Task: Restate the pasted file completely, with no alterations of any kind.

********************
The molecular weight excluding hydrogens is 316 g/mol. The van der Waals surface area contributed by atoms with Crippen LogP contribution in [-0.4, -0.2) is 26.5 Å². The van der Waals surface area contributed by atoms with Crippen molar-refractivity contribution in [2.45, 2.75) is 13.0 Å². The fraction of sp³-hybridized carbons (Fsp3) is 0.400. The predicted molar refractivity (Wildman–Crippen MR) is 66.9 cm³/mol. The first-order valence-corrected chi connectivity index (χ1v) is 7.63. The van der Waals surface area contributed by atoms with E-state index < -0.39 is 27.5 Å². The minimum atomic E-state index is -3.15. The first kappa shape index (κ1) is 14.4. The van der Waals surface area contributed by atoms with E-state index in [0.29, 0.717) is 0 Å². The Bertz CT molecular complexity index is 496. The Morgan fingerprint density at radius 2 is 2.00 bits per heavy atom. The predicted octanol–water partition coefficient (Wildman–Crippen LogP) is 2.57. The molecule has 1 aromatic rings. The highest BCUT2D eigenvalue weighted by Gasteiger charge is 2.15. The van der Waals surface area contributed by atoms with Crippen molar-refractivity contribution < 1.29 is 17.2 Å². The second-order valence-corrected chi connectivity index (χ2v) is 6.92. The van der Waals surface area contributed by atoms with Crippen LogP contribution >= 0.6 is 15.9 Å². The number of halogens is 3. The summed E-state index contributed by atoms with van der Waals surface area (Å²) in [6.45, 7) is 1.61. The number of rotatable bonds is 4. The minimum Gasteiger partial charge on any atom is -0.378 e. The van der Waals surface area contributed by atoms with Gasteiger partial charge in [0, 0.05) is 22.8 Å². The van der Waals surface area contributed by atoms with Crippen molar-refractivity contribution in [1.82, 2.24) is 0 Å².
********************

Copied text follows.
The molecular weight excluding hydrogens is 316 g/mol. The van der Waals surface area contributed by atoms with Crippen LogP contribution in [-0.4, -0.2) is 26.5 Å². The van der Waals surface area contributed by atoms with Crippen molar-refractivity contribution in [2.45, 2.75) is 13.0 Å². The fraction of sp³-hybridized carbons (Fsp3) is 0.400. The predicted molar refractivity (Wildman–Crippen MR) is 66.9 cm³/mol. The first-order valence-corrected chi connectivity index (χ1v) is 7.63. The van der Waals surface area contributed by atoms with E-state index < -0.39 is 27.5 Å². The minimum atomic E-state index is -3.15. The first kappa shape index (κ1) is 14.4. The van der Waals surface area contributed by atoms with E-state index in [0.29, 0.717) is 0 Å². The Bertz CT molecular complexity index is 496. The Morgan fingerprint density at radius 2 is 2.00 bits per heavy atom. The predicted octanol–water partition coefficient (Wildman–Crippen LogP) is 2.57. The molecule has 1 aromatic rings. The highest BCUT2D eigenvalue weighted by Gasteiger charge is 2.15. The van der Waals surface area contributed by atoms with Crippen molar-refractivity contribution < 1.29 is 17.2 Å². The second-order valence-corrected chi connectivity index (χ2v) is 6.92. The van der Waals surface area contributed by atoms with Crippen LogP contribution >= 0.6 is 15.9 Å². The number of halogens is 3. The summed E-state index contributed by atoms with van der Waals surface area (Å²) in [6.45, 7) is 1.61. The number of rotatable bonds is 4. The minimum Gasteiger partial charge on any atom is -0.378 e. The van der Waals surface area contributed by atoms with Gasteiger partial charge in [0, 0.05) is 22.8 Å². The van der Waals surface area contributed by atoms with Crippen molar-refractivity contribution in [1.82, 2.24) is 0 Å².